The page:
Have you broken your New Year’s resolutions yet? If so, you’re not alone. A study at the University of Scranton reported that 36% of participants had broken their New Year’s resolutions by the end of January. By the end of six months, over half had broken their resolutions.
What if we thought of our broken New Year’s resolutions not as evidence of weak willpower, but as a sign of other important commitments that need just as much attention as our resolutions need? A book that can help do just that is Robert Kegan and Lisa Laskow Lahey’s Immunity to Change: How to Overcome it and Unlock the Potential in Yourself and Your Organization.
Using your broken New Year’s resolutions to identify your competing commitments can help you get to the bottom of what isn’t working for you in your life. More importantly, identifying competing commitments can help you achieve your goals much more effectively than New Year’s resolutions can.
Here’s how it works, according to Kegan/Lahey: When you find yourself breaking a resolution, ask yourself, “In addition to this resolution, what else am I committed to?” (In my own case, my resolution to not overextend myself competes with my commitment to not miss out on something good.) Once the competing commitment is identified, you can begin to seek a win/win. Rather than having your competing commitments sabotage your resolution, you can dig deeper, identify your underlying assumptions, and take small steps to test whether those underlying assumptions are valid.
In the workplace, resolutions to change are particularly vulnerable, since many people are colluding in the status quo, and since old patterns die hard in the fast-paced, no-time-for-reflection work environment. Like individual New Year’s resolutions, organizational change efforts tend to focus on desired change without digging deeper to examine competing commitments. We’re all familiar with the term “resistance,” used to describe the forces that keep us from changing, both individually and organizationally. It’s easy to view resistance negatively, viewing it as the effort to cling to the old when it’s time to usher in the new. If instead of thinking in terms of organizational resistance to change, we can think in terms of competing commitments, we can mine rich veins of learning.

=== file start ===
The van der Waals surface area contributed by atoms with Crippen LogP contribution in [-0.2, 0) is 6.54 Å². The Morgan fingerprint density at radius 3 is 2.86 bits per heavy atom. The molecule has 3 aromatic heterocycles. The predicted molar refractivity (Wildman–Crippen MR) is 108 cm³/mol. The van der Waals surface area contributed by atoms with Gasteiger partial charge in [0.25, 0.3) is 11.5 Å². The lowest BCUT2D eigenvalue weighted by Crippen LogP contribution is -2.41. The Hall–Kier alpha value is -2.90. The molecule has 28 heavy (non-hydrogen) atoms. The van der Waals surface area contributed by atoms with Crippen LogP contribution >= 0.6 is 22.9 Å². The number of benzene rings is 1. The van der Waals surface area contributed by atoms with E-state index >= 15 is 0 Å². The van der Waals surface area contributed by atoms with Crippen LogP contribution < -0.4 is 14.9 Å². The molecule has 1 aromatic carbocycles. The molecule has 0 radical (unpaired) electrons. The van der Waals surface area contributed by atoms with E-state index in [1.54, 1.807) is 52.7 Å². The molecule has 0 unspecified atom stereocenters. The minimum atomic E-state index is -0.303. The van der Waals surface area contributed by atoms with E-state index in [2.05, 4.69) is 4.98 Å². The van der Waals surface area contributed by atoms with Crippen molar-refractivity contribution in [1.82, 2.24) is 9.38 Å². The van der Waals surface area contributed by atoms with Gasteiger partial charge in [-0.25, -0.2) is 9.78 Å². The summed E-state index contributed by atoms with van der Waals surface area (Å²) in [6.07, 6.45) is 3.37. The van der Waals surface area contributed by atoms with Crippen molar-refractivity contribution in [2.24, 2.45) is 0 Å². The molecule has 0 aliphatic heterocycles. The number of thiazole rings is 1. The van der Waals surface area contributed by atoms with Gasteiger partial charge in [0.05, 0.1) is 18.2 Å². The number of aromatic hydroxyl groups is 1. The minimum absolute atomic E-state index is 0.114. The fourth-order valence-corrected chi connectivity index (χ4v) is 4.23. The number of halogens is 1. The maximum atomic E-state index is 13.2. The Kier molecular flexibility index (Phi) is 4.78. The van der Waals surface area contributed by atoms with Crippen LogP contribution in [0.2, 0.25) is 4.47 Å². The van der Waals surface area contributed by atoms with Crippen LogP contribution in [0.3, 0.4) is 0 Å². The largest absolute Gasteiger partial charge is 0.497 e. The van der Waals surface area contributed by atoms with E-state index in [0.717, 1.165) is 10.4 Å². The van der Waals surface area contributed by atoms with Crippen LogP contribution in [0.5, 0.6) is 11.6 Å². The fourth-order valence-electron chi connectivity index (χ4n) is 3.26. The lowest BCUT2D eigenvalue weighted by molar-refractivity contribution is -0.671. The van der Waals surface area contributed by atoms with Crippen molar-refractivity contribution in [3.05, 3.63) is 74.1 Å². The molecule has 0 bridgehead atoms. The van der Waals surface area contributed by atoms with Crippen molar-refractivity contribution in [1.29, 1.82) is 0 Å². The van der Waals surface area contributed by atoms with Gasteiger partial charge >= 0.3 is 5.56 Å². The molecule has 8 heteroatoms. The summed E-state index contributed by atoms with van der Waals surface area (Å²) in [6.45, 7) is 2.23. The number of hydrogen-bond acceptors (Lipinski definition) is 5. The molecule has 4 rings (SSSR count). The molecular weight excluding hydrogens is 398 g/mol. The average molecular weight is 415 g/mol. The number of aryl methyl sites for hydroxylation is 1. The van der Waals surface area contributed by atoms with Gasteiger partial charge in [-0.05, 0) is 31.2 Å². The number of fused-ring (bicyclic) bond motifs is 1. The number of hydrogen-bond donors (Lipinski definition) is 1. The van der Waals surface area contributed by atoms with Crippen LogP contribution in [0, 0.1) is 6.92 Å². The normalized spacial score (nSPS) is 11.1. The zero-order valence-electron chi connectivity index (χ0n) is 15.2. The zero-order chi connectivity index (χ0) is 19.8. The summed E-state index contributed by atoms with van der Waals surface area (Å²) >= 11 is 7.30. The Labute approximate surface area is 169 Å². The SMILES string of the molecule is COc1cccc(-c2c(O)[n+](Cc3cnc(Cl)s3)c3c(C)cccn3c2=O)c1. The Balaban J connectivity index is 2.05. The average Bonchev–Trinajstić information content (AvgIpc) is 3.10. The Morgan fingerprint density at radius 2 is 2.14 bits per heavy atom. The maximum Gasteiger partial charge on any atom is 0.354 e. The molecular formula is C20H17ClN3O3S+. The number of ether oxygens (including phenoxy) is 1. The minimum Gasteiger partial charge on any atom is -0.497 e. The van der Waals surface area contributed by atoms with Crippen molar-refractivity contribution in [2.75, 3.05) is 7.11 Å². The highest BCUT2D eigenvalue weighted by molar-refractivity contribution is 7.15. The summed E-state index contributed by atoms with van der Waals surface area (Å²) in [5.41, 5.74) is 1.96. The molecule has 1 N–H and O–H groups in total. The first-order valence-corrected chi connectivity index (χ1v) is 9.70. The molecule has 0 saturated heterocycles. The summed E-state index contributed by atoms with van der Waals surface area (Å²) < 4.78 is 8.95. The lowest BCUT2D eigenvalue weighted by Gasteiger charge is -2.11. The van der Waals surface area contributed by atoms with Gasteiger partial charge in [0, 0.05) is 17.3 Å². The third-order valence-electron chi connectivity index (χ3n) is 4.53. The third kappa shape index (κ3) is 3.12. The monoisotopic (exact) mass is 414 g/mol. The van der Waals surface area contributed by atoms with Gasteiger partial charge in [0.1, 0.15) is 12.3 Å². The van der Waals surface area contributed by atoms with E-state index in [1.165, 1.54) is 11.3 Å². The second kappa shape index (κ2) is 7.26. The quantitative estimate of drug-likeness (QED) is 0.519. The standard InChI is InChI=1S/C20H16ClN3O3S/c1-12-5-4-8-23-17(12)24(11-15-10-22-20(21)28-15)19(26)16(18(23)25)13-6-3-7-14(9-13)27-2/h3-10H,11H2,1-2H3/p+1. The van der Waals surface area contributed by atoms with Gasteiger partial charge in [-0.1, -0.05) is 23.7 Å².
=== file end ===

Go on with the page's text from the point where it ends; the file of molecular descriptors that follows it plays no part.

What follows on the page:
For example, Jean Quinn, the co-executive director of Sophia Housing in Dublin, Ireland, realized that a “command and control” leadership style inconsistent with the organization’s values had established itself in the organization. Because leaders had learned that style elsewhere and imported it, Quinn knew that their immunity to change would not be easy to overcome. She decided to call in an organizational consultant who would work closely with supervisors in the organization over an extended period of time to surface underlying assumptions and help people reflect on them. The organizational consultant, invited to offer leadership training in modules over six months, helped leaders in the organization identify their competing commitments, noting how leadership practices out of alignment with Sophia’s culture had crept in and how everyone had colluded in not challenging them. The supervisors worked with leaders both during the program and after, continuing with them in ongoing supervision after the six months were over. Through the integration of the training and supervision, Sophia’s leadership culture shifted, once again becoming more person-centered. Jean Quinn observed that, through surfacing assumptions and helping people talk about them openly, a culture of openness was created. The immunity to change had been overcome.
The next time you’re feeling discouraged by a broken New Year’s resolution, look deeper. You’re likely to find a competing commitment that is just as important and honorable as the “failed” commitment. If you can find a way to honor both commitments together, you may find yourself well on the road to success. What you learn from your “failure” can ultimately build a stronger foundation for moving toward your goal.
(Part of this article is taken from “Immunity to Change: Supervision, Organizational Leadership, and Transformation,” in The Soul of Supervision, Margaret Benefiel and Geraldine Holton, editors (Morehouse, 2010). Used with permission of the publisher.)